@U0K064KQV, and one more question: if I want to have an domain-layer abstraction over a database, e.g., I have a document store, should I just rename the db component to document-store, or should I add another component that is called document-store and uses the db component?


Hum, in my example I'm not using higher order functions. I'm passing the data the function needs to the function directly.


For the repository, ya, you would use a Protocol, so you can have a Repository implementation that uses PostgressSQL, and another one that uses an in-memory ATOM.


In my example I'm not using any component or integrant like, the "get-repo" function would maybe just be a switch/case that says if environment is test return the in-memory repository, else return the PostgressSQL one.


You could use Component or Integrant instead for that part.


Basically, you'd have a component for the database connection, and a component for the repository, the repository would need the database connection injected, Component/Integrant would manage that.


But, the first idea of it all is that your domain services and domain models are all pure. So if you have something like: login-user Okay, you need to check if the username exists as a registered user, validate the password matches, generate a session id, track the session, and return success/failure. Now, you might think, this can't be pure, it's all side effects, but that's wrong, there's a ton of pure logic in there. Take a list of registered users and compare against the username given. Compare a password matches a salted hash. Generate a UUID. Etc. So you can make this a domain service:

(defn login-user
 [username password
  password-hash registered-users]
   (contains? registered-users username)
   (= (hash password) password-hash))
This is now a pure login-user function. You can choose to optimize it a bit by breaking purity a little and passing in higher order functions.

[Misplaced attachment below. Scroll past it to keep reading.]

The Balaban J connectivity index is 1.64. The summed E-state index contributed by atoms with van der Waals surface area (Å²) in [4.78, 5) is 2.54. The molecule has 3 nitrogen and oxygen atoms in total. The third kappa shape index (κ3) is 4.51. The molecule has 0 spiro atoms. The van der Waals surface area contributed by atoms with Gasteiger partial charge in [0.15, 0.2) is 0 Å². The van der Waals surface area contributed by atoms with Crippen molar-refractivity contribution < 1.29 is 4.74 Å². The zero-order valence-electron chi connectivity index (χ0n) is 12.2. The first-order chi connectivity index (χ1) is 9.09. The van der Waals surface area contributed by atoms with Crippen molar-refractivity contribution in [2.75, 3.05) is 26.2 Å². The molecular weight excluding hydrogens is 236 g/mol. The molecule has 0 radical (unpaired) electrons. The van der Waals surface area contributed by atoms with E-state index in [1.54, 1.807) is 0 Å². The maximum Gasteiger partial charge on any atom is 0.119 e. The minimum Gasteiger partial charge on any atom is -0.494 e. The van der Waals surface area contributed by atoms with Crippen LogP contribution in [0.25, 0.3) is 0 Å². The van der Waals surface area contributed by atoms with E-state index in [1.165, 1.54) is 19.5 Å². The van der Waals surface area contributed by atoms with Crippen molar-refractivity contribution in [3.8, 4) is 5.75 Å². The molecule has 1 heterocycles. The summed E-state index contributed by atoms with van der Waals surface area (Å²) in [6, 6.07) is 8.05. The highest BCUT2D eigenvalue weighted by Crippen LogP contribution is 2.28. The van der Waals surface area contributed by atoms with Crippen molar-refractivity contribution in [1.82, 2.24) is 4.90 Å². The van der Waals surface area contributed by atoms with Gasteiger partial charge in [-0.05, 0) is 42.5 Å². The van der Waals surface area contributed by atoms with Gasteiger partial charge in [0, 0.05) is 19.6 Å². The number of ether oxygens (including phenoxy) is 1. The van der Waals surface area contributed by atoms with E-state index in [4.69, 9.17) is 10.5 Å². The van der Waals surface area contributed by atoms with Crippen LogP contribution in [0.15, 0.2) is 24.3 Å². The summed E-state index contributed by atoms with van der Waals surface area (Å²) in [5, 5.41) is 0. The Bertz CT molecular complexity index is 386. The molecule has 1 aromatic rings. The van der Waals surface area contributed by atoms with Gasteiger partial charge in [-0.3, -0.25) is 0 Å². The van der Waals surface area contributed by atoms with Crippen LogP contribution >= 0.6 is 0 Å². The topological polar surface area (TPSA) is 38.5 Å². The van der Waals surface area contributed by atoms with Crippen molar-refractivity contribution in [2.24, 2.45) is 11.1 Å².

(defn login-user
  [username password
   password-hash user-exists-fn]
    (user-exists-fn username)
    (= (hash password) password-hash))


But you can also decide to move out that behavior into the application service, and inject the result instead (which I prefer), like:

(defn login-user
   [username password
    password-hash user-exists?]
     (= (hash password) password-hash))


Now the app service would do:

(defn login-user
 [repository username password]
  [user (repo/get-user username)
   password-hash (:hash user)
   user-exists? (boolean user)]
  (dom-service/login-user username password password-hash user-exists?)))
To test the domain service login-user you don't need to mock anything. And to test the app-service you would just use a mocked repository. You could also use a "nil" as the repository and with-redef the repo/get-user function.


@U0K064KQV, thanks for a detailed answer. It clicked for me after your code samples and this: > Basically, you'd have a component for the database connection, and a component for the repository, the repository would need the database connection injected I think I can start coding now without the feeling that I'm missing something.


If you're used to other OOP languages, basically, everything that you'd make a Singleton, in Clojure that would be a Component, if using Component/Integrant.


The difference is going to be more that, most of the processing after that uses immutable data-structures and variables. And in general, people will try way harder in Clojure, then in OOP, to separate all pure from impure behavior. So in Java you might also inject into User instances the DataAccess Singleton for example. Every-time you create a User, you give it the DataAccess component. Now you mutate the user instance, and finally do . This won't fly in Clojure. You'll need to introduce a third Component that takes a user and the DataAccess component, and saves the user using the DataAccess component. Something more like: (let [changed-user (assoc user :email new-email)] (save user-repo changed-user)) Here user-repo would be another Component where you injected the DataAccess into it for example.


@U0K064KQV, well, I have some experience in clojure, I understand immutability and other values it brings, I'd just like to try this functional DDD-style of structuring code after reading Grokking Simplicity, Data-Oriented Programming, and Domain Modeling Made Functional. It's takes time to figure out details and to build discipline to write this way. I work with python and js at my day job, and the code is written chaotically at my company, as you can imagine haha


@U0K064KQV, by the way, would you choose integrant or component to try first?


It seems like it's an important decision as migrating between them is hard


But I'm going to use web-kit, it uses integrant, so my choice is limited.


An easy decision this time.


Ya, they're both pretty good. Integrant is more opinionated, Component is kind of barebones, but more flexible.

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Hey, complete beginner. I want to try to achieve something the following Clojure psuedocode:

(defn start []